1895 – German bacteriologist Gerhard Domagk is born. Domagk creates the first commercially available antibiotic, the first in the class of drugs called sulfonamides. Domagk receives the Nobel prize for his work.

1941 – German physicist Theodor W. Hänsch is born. Hänsch receives the Nobel prize for creating a precise form of spectroscopy using lasers.

November 1

1963 – The largest radio telescope ever constructed, the Arecibo Observatory, opens.

November 2

1929 – Canadian physicist Richard E. Taylor is born. Taylor performs experiments on how electrons are deflected when they are directed at high energies toward protons and neutrons. Taylor’s research provides the first experimental evidence that protons and neutrons are made from point-like particles, called quarks. This research also provided the first experimental evidence for the existence of gluons. Taylor receives the Nobel prize for this research.

2000 – The first crew scheduled for a long-duration residence docks with the International Space Station (ISS).

Friday Funny!


Have a better math/science/teaching joke than this one? Send it in here to be posted as one of our Friday Funnies!

Force Concept Inventory & WebAssign

One of the major findings of physics education research over the past 30 years is that students can often learn how to successfully solve certain types of physics problems while still having very little qualitative understanding of the underlying physics concepts.  The research behind this finding is built upon valid, reliable, and repeatable measurements of students’ conceptual understanding.  Researchers have developed a number of tools to make these measurements, including standardized multiple choice instruments.  Probably the most well known of these is the Force Concept Inventory (FCI), first published by David Hestenes, Malcolm Wells, and Gregg Swackhamer in 1992.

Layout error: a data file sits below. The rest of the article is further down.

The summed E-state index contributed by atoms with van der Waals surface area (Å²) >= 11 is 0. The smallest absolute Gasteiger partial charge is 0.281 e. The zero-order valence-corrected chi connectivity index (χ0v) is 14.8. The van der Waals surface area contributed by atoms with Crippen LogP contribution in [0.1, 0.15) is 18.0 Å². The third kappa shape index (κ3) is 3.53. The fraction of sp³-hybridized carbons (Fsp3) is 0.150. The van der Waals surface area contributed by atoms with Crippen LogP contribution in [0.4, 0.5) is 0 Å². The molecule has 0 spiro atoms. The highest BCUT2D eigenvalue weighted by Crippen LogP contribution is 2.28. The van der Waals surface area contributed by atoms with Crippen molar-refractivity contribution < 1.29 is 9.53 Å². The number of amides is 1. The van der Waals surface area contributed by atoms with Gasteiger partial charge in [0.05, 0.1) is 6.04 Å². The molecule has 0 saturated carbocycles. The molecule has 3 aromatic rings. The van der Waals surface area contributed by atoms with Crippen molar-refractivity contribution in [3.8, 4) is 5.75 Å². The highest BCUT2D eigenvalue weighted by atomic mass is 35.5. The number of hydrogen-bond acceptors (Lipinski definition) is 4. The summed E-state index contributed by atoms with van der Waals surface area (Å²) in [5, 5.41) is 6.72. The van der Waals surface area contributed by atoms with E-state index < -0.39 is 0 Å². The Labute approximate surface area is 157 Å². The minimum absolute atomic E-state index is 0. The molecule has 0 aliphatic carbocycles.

The FCI consists of 30 questions designed to assess conceptual understanding in several areas of mechanics, including kinematics, Newton’s laws, superposition, and types of forces.  Each question has a single Newtonian correct answer with several distractors based on students’ common-sense misconceptions. The test is designed to be administered twice: first as a pre-course assessment of students’ understanding before instruction, and again at the end of the course. By comparing the pre-test to post-test gains on the FCI, instructors can easily evaluate how well their students improved in conceptual understanding in mechanics. Furthermore, because it is so widely used, FCI gains can be compared across or within institutions to compare the effectiveness of different pedagogies.


As part of our commitment to helping instructors improve the educational experience for their students, WebAssign is pleased to provide the FCI as an additional resource available to all instructors, at no additional cost. Furthermore, for instructors not currently using WebAssign, we can provide free access to students for the express purpose of using the FCI.  Contact us for more information today!

Important Usage Notes

The FCI questions are provided by WebAssign for the express purpose of administering the assessment as a complete assignment. Use of these questions as an additional bank of questions for homework or student practice is prohibited by our agreement with the authors.  If you wish to give the FCI as a pre/post test, we recommend using the  pre-made assignment, “Mechanics Survey” (assignment ID 236170), which contains the recommended settings for the test, and scheduling it as a password-protected, timed assignment, using WebAssign’s Lockdown Browser.  For help, see “Scheduling Quizzes and Tests”  in WebAssign’s Instructor Support, or contact us for more information.

Adding FCI Assessment to Your WebAssign Course

If you are creating a new course:

From your home page, click Create, then select Course. This brings you to the Creating a New Course page.  Fill in your course information and select your textbook, as usual.  Under the heading Textbooks on the right side of the page is a scroll box labeled Select any additional resources that you would like to use. Check the box next to Force Concept Inventory.

If you are adding this resource to an existing course: